And that mostly because it served as the title song for the German dub of "Heidi, Girl of the Alps". The Japanese series is a cult classic from my parents' generation that everyone in their age knows in German speaking countries. The fun thing is my generation was raised on anime because series like "Inuyasha", "Pokémon", "Digimon Adventure", "Kamikaze Kaitou Jeanne", "Ranma 1/2" and many, many, many more dominated the German T.V. landscape during the daytime from the late 90s to the mid-to-late 2000s. That's why anime is nit regarded as nerdy over here but cool. Nevertheless, even though Heidi is basically an anime and even has popular filmmaker Hayao Miyazaki involved, most people of my generation find "Heidi" embarassing, maybe because it is so harmless, or for the reasons I wrote about on "The Lonely Goatherd".
Well, it's the theme song of a children's T.V. show and especially for that it has a lot of yodelling. Yodelling is generally a what moment for most people, but it fits the tone of the series, which is basically everything archetypical about the Alpine region. The song is a bit of an oddity in the popular German music landscape. And I don't think many people other than schlager fans in my parents' generation like it except for nostalgia (listen to Andrea Berg or Helene Fischer for how schlager sounds like today, it's basically just very light and simple pop with German lyrics, and to Roland Kaiser for what other schlagers sounded like back then, it was more light and soft rock).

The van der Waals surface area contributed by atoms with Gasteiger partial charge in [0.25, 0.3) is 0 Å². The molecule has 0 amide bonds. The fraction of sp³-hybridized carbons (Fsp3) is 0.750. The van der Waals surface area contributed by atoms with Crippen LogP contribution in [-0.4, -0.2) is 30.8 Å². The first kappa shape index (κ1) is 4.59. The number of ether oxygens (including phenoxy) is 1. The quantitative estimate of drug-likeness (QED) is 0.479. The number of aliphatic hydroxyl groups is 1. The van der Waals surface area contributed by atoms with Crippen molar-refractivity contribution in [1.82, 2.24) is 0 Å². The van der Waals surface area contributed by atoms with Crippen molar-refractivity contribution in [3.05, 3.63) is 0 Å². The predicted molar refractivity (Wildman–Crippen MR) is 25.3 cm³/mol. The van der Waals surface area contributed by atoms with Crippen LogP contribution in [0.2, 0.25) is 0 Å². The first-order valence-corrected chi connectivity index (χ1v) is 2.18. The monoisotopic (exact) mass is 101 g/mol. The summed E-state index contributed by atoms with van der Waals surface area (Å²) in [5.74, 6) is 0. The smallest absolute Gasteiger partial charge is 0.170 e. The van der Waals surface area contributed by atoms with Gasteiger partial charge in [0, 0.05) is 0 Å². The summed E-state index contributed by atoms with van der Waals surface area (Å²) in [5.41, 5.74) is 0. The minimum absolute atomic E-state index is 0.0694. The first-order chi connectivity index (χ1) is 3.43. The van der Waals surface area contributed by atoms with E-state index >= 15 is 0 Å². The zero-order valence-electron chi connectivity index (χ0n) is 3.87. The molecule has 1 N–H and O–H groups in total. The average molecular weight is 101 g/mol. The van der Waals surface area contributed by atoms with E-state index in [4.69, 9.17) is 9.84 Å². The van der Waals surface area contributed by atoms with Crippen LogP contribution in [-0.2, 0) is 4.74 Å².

Before the 90s, especially in the 70s, the German dubbing artists took many liberties with the dubbing of series and some movies, also with the music they used. "Tom & Jerry" for example has a theme song by much respected singer-composer Udo Jürgens that has... well, nothing at all to do with the series ...more
Thanks for adding this song, Martin. You also explained the context very well.
To me this songs sounds children-friendly compared to some other songs with yodeling I listened to the other day. I mean yodeling in this song is pretty light, it's more like a hint of yodeling. Probably this is one of the reasons it became so popular.
A great song which came out in two versions. A short one which was a single in Australia and received a good amount of commercial airplay, and a long version which I prefer. The band obviously enjoyed playing this classic; a lot of enthusiasm. I reckon they were pretty exhausted at the end of the recording - yodelling at this intensity for this long is no mean feat.
This rock song was released in 1971 and it's a very unusual example of yodeling because usually rock music doesn't include yodeling. Focus are a Dutch rock band.